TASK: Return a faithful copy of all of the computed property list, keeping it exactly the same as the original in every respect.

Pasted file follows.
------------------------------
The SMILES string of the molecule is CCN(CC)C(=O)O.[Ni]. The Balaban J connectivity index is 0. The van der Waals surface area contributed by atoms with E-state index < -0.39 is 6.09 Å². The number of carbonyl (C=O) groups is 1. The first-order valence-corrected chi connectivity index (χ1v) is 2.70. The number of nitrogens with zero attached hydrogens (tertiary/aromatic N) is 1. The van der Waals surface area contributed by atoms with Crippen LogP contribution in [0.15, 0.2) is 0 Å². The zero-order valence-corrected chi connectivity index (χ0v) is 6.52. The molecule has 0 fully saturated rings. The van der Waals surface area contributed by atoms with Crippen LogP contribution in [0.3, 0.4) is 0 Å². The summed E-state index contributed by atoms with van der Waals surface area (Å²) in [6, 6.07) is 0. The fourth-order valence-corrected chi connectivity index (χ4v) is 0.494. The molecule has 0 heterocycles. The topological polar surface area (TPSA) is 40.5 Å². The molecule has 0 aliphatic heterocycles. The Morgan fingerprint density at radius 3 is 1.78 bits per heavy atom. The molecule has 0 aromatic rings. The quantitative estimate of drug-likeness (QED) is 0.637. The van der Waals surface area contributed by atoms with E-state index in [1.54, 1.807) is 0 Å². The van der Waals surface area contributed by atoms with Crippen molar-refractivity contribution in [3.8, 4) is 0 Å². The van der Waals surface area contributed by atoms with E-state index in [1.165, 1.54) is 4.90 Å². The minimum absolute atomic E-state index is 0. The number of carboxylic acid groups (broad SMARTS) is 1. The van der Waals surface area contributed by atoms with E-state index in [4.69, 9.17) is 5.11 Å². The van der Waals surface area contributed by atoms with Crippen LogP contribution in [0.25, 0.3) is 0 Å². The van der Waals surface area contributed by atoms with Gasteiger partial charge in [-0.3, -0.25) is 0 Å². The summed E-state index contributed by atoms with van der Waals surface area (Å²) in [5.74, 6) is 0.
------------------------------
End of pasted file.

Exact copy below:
The SMILES string of the molecule is CCN(CC)C(=O)O.[Ni]. The Balaban J connectivity index is 0. The van der Waals surface area contributed by atoms with E-state index < -0.39 is 6.09 Å². The number of carbonyl (C=O) groups is 1. The first-order valence-corrected chi connectivity index (χ1v) is 2.70. The number of nitrogens with zero attached hydrogens (tertiary/aromatic N) is 1. The van der Waals surface area contributed by atoms with Crippen LogP contribution in [0.15, 0.2) is 0 Å². The zero-order valence-corrected chi connectivity index (χ0v) is 6.52. The molecule has 0 fully saturated rings. The van der Waals surface area contributed by atoms with Crippen LogP contribution in [0.3, 0.4) is 0 Å². The summed E-state index contributed by atoms with van der Waals surface area (Å²) in [6, 6.07) is 0. The fourth-order valence-corrected chi connectivity index (χ4v) is 0.494. The molecule has 0 heterocycles. The topological polar surface area (TPSA) is 40.5 Å². The molecule has 0 aliphatic heterocycles. The Morgan fingerprint density at radius 3 is 1.78 bits per heavy atom. The molecule has 0 aromatic rings. The quantitative estimate of drug-likeness (QED) is 0.637. The van der Waals surface area contributed by atoms with E-state index in [1.54, 1.807) is 0 Å². The van der Waals surface area contributed by atoms with Crippen molar-refractivity contribution in [3.8, 4) is 0 Å². The van der Waals surface area contributed by atoms with E-state index in [1.165, 1.54) is 4.90 Å². The minimum absolute atomic E-state index is 0. The number of carboxylic acid groups (broad SMARTS) is 1. The van der Waals surface area contributed by atoms with E-state index in [4.69, 9.17) is 5.11 Å². The van der Waals surface area contributed by atoms with Crippen LogP contribution in [0.25, 0.3) is 0 Å². The van der Waals surface area contributed by atoms with Gasteiger partial charge in [-0.3, -0.25) is 0 Å². The summed E-state index contributed by atoms with van der Waals surface area (Å²) in [5.74, 6) is 0.